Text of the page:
President Biden called for major new investments in people, communities, and infrastructure in his State of the Union address. But his calls fly in the face of the real spending patterns in this country, where military spending is routinely larger than spending on early childhood education, public K-12 education, job training, housing, public health, and medical and scientific research combined.
Biden has called for many of the things the country desperately needs: more spending on families, early childhood education, housing, public education, home care, and clean energy, among other things, as part of his Build Back Better plan. But his administration seems to have lost its way in promoting those spending priorities after a major setback. Instead of backing off, this is the time to double down.
None of that hesitation has been on display when it comes to military spending. Last year, with plans to end the United States’ longest active war in Afghanistan, the administration called for a $753 billion military budget, higher than the last military budget under President Trump. Congress has so far obliged by meeting that request and adding $25 billion on top, and they are likely to increase the budget still further before the FY 2022 budget is finally set.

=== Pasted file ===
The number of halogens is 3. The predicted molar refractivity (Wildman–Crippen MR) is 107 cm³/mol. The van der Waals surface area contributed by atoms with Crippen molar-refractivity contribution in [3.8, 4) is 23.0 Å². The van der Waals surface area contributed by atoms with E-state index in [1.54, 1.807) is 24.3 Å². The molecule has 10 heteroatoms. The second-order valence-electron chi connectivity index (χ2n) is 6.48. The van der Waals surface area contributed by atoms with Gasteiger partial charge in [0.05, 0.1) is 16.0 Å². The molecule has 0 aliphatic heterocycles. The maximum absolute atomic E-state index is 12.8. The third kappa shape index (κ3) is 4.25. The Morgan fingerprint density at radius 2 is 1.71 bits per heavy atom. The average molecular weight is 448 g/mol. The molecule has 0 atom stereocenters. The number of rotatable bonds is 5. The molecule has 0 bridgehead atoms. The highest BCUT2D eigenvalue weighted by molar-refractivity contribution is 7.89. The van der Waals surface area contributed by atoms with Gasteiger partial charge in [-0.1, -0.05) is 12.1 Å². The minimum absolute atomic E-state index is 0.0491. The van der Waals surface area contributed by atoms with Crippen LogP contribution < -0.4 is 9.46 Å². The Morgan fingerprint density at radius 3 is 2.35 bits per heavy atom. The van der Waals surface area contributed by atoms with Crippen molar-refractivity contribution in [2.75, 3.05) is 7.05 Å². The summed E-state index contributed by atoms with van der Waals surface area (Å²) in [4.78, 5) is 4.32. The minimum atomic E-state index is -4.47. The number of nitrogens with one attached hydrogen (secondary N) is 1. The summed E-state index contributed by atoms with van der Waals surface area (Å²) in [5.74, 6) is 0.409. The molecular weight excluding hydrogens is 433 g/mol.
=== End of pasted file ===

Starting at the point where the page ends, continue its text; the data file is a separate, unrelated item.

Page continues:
Understandably, right now, calls for military spending increases call to mind Russian President Vladimir Putin’s devastating and illegal invasion of Ukraine. Many people in this country share the impulses to help Ukrainians and stand up to a dictator.
But the solution to the Ukrainian crisis can’t be found in a higher military budget. President Biden has wisely decided that U.S. troops will not join a war escalation against a nuclear-armed and desperate dictator. And the U.S. military budget is already larger than the next 11 countries combined, and more than 12 times larger than Russia’s. The U.S. military has more than enough money, but that hasn’t stopped weapons manufacturers from chasing a new opportunity for profit. The real answer to the invasion of Ukraine must come from diplomacy, sooner rather than later.
Meanwhile, here at home, people are struggling, too. We have a pandemic that has not yet ended and has taken nearly one million lives in this country alone. People are struggling to pay their bills – and many of those people have been struggling since way before the pandemic. The climate crisis can’t wait. So, while the president’s spending priorities in his speech to the nation don’t match our reality, it’s time to close the gap on investing in the people of this country.